Author: lauriewilson

The Farm, the Fort and the ‘Big House’ on the Hill

Laws hill (in old Scottish the word ‘Laws’ actually means ‘hill’) and Laws Farm and its hinterland is rich in ancient and medieval history – Celtic/Pictic, Roman, Viking. More recently during the 17th and 18th centuries the area figured significantly in Scottish/English political and religious upheaval and intrigue. The vitrified rock remnants of Laws Fort, which significantly predates Roman presence, lie overgrown at the highest point just above the farm buildings. The header image above focuses on the highest point where the Fort was located. An imaginary tale by Rev. Douglas Chisholm reflects on its place in the Roman...

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Reminiscences – Stories and Letters of Times Past

A number of our contemporary cousins, some now passed others still with us, but all of the era of the 20th and 21st centuries, took the time and effort to write about our families of old – from the 19th century and even earlier. We are pleased to assemble these writings here for all to peruse and enjoy. Some of these tales are also featured within older site articles. Reminiscences of Mrs Nancy Black, AM – Nancy (nee Boulter) who passed on in 2001 was a great-grand-daughter of William Sorell & Eliza Wilson, via their daughter, her grandmother Elizabeth Wilson. She recorded her memories of family within the William Sorell/Eliza Wilson line during the last 10 or so years of her life. These were published as a series in the Newsletter of the Hastings Family History Society. To the right is a very nice image of Nancy as many of our researchers would remember her – she was indeed a most delightful lady. Nancy was awarded an AM for services to the Anglican community of Melbourne. Nancy’s daughter Jenny Brown today continues in Nancy’s stead as a member of our research group with research into our Wilson and related families’ history. Nancy’s reminiscences range across aspects of her early childhood life and the members of her family, and reach back to her grandparents and great-grandparents recalling stories passed down. See...

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William Sorell Wilson: Farmer, Merchant, and ‘Spirited’ Entrepreneur

The first child of William Hartley and Margaret was a son whom they named William Sorell Wilson, was born in 1821 whilst they lived in the Pittwater region of Van Diemen’s Land, where the village was named Sorell by touring Governor Lachlan Macquarie in 1822. The village and our forebear William Sorell Wilson were named after the then Lieutenant-Governor of Van Diemen’s Land, William Sorell. Van Diemen’s Land at that time was still part of the Colony of New South Wales. Later in his life our William Sorell wrote a little note, copies of which have survived in several arms of the broad family today which states he was the first child born in the Pittwater area and that his father was Colonial Architect, and ‘a great favourite of the Governor’. Together with his two brothers William worked with their father on the family farms, initially at Sorell, and from about 1848 at O’Brien’s Bridge (Glenorchy today). He was married in 1856 to Eliza Wilson (not a related Wilson) daughter of William Borradaile Wilson and Grace Terry from nearby New Norfolk, and formerly of ‘Clarendon on the Derwent’, Gretna near Hamilton. Later that year William and his family together with brother John Bowman and family left Tasmania for Victoria and worked initially on the property of W J T (Big) Clarke at Rockbank. It seems clear that in Tasmania...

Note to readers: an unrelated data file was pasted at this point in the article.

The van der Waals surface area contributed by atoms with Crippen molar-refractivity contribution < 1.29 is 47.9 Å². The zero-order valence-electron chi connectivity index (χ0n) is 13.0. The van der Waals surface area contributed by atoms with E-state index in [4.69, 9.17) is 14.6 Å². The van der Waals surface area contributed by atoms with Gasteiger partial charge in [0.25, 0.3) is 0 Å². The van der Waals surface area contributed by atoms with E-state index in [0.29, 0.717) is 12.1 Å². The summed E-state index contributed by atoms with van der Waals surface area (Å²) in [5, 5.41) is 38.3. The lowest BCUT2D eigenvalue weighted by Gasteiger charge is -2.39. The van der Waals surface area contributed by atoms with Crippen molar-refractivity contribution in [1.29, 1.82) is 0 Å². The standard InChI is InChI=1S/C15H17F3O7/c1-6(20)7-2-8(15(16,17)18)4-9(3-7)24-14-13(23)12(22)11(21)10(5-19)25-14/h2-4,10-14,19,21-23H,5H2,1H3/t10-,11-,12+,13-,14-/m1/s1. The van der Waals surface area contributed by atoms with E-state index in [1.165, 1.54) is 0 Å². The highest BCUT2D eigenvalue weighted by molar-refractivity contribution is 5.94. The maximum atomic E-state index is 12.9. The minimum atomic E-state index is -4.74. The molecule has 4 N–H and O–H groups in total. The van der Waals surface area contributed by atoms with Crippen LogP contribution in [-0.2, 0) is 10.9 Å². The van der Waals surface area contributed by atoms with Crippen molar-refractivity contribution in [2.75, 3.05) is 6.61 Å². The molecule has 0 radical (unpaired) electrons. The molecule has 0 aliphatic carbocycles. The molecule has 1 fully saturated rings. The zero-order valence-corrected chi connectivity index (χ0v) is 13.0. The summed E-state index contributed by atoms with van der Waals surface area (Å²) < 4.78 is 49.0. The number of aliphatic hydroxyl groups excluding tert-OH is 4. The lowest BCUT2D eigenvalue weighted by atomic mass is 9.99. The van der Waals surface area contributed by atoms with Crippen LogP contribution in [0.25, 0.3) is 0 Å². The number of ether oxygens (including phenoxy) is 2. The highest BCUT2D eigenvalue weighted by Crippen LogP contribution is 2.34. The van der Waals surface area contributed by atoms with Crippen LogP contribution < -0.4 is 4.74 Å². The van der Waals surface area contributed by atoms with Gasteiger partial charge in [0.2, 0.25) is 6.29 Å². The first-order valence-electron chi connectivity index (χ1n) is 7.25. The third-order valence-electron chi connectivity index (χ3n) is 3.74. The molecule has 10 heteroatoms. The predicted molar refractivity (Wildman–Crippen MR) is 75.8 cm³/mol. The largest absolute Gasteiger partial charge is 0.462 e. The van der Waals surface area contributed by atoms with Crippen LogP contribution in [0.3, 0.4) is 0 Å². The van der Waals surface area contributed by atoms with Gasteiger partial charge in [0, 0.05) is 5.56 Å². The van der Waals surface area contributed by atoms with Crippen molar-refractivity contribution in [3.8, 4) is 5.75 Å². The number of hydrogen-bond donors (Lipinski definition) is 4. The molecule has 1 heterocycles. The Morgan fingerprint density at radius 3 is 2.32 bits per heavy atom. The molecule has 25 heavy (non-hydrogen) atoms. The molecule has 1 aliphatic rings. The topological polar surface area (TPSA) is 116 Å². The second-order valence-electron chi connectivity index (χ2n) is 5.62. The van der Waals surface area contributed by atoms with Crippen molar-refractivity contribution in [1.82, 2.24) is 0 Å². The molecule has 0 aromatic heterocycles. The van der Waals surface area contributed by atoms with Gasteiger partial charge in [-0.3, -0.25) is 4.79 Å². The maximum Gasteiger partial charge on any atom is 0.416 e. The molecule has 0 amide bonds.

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Jessie (Wilson) Williamson Ison – a troubled life

Our cousin Jennie Towan has written a rather moving story of the sad and troubled life of her great-grandmother Jessie Ison nee Wilson who was the fifth child and fourth daughter of William Sorell Wilson and Eliza nee Wilson. The full text of Jennie’s well researched story about Jessie’s trials in married life is attached below. Not only is it Jessie’s story, but it also certainly is the story of the difficulty which women generally in that era had in gaining the protection of society, and of justice. The law was clearly prejudiced against married women particularly – but form your own impression as you read Jessie’s story. A rather poor image of a young Jessie is shown here. Fortunately for us Jessie took the trouble to record recipes passed down from previous generations of her family, and we are able to pass them on once more. A word of warning though – for those of us fighting to hold our shapes these recipes are ‘dripping’ with some ingredients which just might go against that goal. Jennie Towan has retrieved a set of the recipes which Jessie used around 1900 era. Jennie can personally vouch for the German pastry (and apple pie) recipe which her mother used as does she – with the dripping (what’s ‘dripping’ I hear the younguns asking) replaced by margarine – Jennie, seen here, says...

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